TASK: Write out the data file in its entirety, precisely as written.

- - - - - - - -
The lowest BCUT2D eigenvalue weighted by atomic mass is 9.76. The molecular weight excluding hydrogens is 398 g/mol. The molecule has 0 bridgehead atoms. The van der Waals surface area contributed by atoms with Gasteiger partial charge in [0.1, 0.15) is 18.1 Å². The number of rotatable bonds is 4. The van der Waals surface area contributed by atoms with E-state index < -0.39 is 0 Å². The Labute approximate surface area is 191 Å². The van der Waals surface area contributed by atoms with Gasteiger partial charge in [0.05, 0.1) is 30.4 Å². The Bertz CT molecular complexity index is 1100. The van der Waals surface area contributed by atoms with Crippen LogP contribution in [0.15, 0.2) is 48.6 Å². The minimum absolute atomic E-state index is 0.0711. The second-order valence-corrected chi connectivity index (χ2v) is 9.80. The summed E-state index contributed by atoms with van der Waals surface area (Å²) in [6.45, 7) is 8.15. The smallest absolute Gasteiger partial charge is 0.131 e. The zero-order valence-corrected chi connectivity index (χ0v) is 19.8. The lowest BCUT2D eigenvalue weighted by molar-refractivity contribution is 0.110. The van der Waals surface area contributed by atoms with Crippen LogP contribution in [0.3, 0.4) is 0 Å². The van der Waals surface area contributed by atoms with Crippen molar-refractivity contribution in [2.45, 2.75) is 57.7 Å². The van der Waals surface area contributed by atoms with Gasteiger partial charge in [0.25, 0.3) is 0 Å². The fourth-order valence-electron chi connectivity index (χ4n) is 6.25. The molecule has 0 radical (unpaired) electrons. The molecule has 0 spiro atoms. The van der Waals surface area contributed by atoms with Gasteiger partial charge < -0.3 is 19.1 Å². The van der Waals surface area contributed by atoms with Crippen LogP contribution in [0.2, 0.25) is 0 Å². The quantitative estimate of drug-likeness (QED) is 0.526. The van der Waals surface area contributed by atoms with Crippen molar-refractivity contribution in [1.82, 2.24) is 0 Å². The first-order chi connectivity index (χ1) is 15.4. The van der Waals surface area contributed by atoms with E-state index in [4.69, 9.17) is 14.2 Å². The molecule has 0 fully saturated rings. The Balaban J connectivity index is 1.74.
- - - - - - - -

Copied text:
The lowest BCUT2D eigenvalue weighted by atomic mass is 9.76. The molecular weight excluding hydrogens is 398 g/mol. The molecule has 0 bridgehead atoms. The van der Waals surface area contributed by atoms with Gasteiger partial charge in [0.1, 0.15) is 18.1 Å². The number of rotatable bonds is 4. The van der Waals surface area contributed by atoms with E-state index < -0.39 is 0 Å². The Labute approximate surface area is 191 Å². The van der Waals surface area contributed by atoms with Gasteiger partial charge in [0.05, 0.1) is 30.4 Å². The Bertz CT molecular complexity index is 1100. The van der Waals surface area contributed by atoms with Crippen LogP contribution in [0.15, 0.2) is 48.6 Å². The minimum absolute atomic E-state index is 0.0711. The second-order valence-corrected chi connectivity index (χ2v) is 9.80. The summed E-state index contributed by atoms with van der Waals surface area (Å²) in [6.45, 7) is 8.15. The smallest absolute Gasteiger partial charge is 0.131 e. The zero-order valence-corrected chi connectivity index (χ0v) is 19.8. The lowest BCUT2D eigenvalue weighted by molar-refractivity contribution is 0.110. The van der Waals surface area contributed by atoms with Crippen LogP contribution in [0.3, 0.4) is 0 Å². The van der Waals surface area contributed by atoms with Crippen molar-refractivity contribution in [2.45, 2.75) is 57.7 Å². The van der Waals surface area contributed by atoms with Gasteiger partial charge in [0.25, 0.3) is 0 Å². The fourth-order valence-electron chi connectivity index (χ4n) is 6.25. The molecule has 0 radical (unpaired) electrons. The molecule has 0 spiro atoms. The van der Waals surface area contributed by atoms with Gasteiger partial charge < -0.3 is 19.1 Å². The van der Waals surface area contributed by atoms with Crippen LogP contribution in [0.2, 0.25) is 0 Å². The quantitative estimate of drug-likeness (QED) is 0.526. The van der Waals surface area contributed by atoms with Crippen molar-refractivity contribution in [1.82, 2.24) is 0 Å². The first-order chi connectivity index (χ1) is 15.4. The van der Waals surface area contributed by atoms with E-state index in [4.69, 9.17) is 14.2 Å². The molecule has 0 fully saturated rings. The Balaban J connectivity index is 1.74.